preferred candidates ran professional, well-financed campaigns
    
    backed by the Democratic Party, a party that, until the late
    
    1970's,   had   dominated   Dallas    County   judicial       races    just   as
    
    completely as the Republican Party now dominates those races.
    
    These Democratic candidates lost because Dallas County shifted from
    
    
    
    
                                         114
    being a county of predominantly Democratic straight-ticket voters
    
    to a county of mostly Republican straight-ticket voters.
    
         Plaintiffs    made   no   factual   riposte   to   the    overwhelming
    
    evidence that election outcomes were the product of partisan
    
    affiliation.    Rather, plaintiffs' answer was the legal assertion
    
    that the effect of partisan affiliation, virtually admitted, is not
    
    relevant.    Plaintiffs' expert, Engstrom, conceded that there is "a
    
    stronger association between partisan affiliation and success than
    
    there is between the race of the candidate and success," while
    
    clinging to the assertion that partisan affiliation does not
    
    explain all of the voting patterns in Dallas County.            Finally, he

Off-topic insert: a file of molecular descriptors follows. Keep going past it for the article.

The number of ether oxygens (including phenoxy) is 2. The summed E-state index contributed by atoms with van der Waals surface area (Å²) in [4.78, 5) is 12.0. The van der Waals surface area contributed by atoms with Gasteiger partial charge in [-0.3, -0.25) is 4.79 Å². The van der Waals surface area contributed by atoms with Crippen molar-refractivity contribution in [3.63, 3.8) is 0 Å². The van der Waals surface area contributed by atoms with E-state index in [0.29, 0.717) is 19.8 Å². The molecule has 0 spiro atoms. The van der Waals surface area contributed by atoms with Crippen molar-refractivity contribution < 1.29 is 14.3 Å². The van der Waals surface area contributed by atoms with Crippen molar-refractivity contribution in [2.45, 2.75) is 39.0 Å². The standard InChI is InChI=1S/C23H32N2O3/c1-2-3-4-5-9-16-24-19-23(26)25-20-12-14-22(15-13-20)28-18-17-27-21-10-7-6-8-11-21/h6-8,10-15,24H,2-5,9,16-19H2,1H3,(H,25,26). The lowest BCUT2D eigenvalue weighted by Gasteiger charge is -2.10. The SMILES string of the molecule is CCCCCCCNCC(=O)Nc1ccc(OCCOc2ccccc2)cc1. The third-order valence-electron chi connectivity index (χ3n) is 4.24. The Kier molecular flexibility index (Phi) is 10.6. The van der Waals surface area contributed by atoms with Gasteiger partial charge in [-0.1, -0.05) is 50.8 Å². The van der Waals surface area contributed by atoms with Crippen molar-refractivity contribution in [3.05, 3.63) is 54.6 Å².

conceded that he had no data that black Democrats generally did
    
    worse than white Democrats.       In fact, the undisputed facts show
    
    that, when one controls for party, black candidates did as well as,
    
    or better than, white candidates in winning the white voter and
    
    elections.     Plaintiff-intervenor      White   conceded     that    partisan
    
    affiliation determined her electoral defeat in 1984.           She admitted
    
    that "if I ran as a Republican . . . the likelihood is that I would
    
    win."
    
         In short, the facts demonstrate that partisan affiliation, not
    
    race, was responsible for the defeat of the minority-preferred
    
    candidate in Dallas County.      The district court erred in finding
    
    racial vote dilution and a violation of § 2.
    
                               B. Harris County